Do Something Every Day That Scares You.

Do something every day that scares you.

This is, without a doubt, the best advice I've ever received. Originally a quote from Eleanor Roosevelt, this line was part of a hypothetical commencement address written by Mary Shmich in 1997 titled “Advice, like youth, probably just wasted on the young.” Two years later, a narration of the address was recorded, and eight years after that, was burned on a mix CD that played in our kitchen every morning.

While I’d love to say I wear sunscreen every day, truthfully, the only part that stuck in my brain was the aforementioned line. A natural thrill-seeker and lover of life, I venture to try new things as often as I can, much to my mother’s dismay. However, I can confidently say—and much to my mother’s dismay—the best and most valuable experiences in my life have come from times I seized an opportunity, unaware of where the end may take me.

This is what led me to spend two years writing satire for The Black Sheep UIUC. It’s what led me to take a solo trip to San Francisco a few weeks ago. It’s what brought me to Minneapolis on my own after graduation, far away from family and friends, to take a dream job I had chased throughout college. 

Although it wasn’t originally part of My Life Plan™—move to Chicago, get a job in advertising, start taking improv classes at Second City—Minneapolis appealed to a deeper sense of adventure, and I took the job. Although it was fun to explore a new city, moving here was incredibly difficult. On top of adjusting to being an adult in the real world, I had to do it in a city roughly seven hours from home, far from my friends, who were all happily living in Chicagoland. Meanwhile, I was lonely, I was broke, and I was unhappy. So unhappy, I made a promise to myself that if in a year, I was still feeling this way, I would move to Chicago and stick to The Plan™ I originally had created.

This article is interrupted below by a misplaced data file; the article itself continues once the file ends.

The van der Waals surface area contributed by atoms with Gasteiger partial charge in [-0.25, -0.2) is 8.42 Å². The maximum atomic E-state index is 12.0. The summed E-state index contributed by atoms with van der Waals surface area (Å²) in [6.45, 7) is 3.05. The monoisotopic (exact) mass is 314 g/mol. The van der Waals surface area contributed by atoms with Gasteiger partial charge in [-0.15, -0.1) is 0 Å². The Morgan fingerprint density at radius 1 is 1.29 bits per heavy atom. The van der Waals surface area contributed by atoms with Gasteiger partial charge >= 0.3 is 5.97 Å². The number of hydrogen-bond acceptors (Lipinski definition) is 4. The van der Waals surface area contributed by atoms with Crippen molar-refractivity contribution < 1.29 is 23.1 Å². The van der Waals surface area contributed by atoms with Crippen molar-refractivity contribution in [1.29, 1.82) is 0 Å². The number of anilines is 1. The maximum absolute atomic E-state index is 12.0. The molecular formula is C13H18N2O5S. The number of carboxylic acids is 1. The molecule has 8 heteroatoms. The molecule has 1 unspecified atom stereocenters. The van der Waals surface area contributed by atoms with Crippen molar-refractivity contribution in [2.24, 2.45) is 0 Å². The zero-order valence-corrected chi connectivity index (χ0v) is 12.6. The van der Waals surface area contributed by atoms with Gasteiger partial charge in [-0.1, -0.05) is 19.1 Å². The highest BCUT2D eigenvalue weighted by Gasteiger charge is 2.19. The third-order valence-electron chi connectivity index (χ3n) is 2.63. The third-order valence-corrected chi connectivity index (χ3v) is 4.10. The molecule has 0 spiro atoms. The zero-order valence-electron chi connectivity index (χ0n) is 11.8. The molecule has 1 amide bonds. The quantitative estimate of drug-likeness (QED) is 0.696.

As of today, a full year has gone by since I moved to Minneapolis and started working at FLM Harvest, and what a difference a year can make. I’ve grown in ways I never imagined. I’ve gotten to know myself. I’ve dealt with heartache. I learned so much about digital advertising. I finally sought out treatment for the anxiety I had been dealing with for most of my life. Above all, I now know I can do things on my own. Life is funny that way. You finally think you’ve conquered the world and life and all your inequities once you graduate and get a job, and then you graduate and get a job and you realize very quickly how little you know about life and the world. It’s a humbling, terrifying, but all together necessary experience.

As the sun sets on my first full year in adulthood, I continue to follow the advice of Mary Schmich and Eleanor Roosevelt. A month ago, I moved in with a friend who was a complete stranger five months prior. A week ago, I finally began a project I’ve dreamed about for years. Today, I signed up for improv classes this fall. Tomorrow and the next day and the next, I will continue to do something that scares me because in that moment of insanity and bravery, I learn more about myself and the world around me. 

TBD on the sunscreen.

A Chapter Begins.

I did it. I graduated. I did this BS.

Two years at Joliet Junior College, and two years at Shampoo Banana--Champaign-Urbana.

Four years, minimal debt (thanks, junior college and scholarships!), and countless memories later, I'm finally a college graduate and a productive member of society--I think? 

 See that smile? I'm pretty stoked to be done writing research papers. 

See that smile? I'm pretty stoked to be done writing research papers. 

Oh, and I got a job doing what I love in a location that suits me well.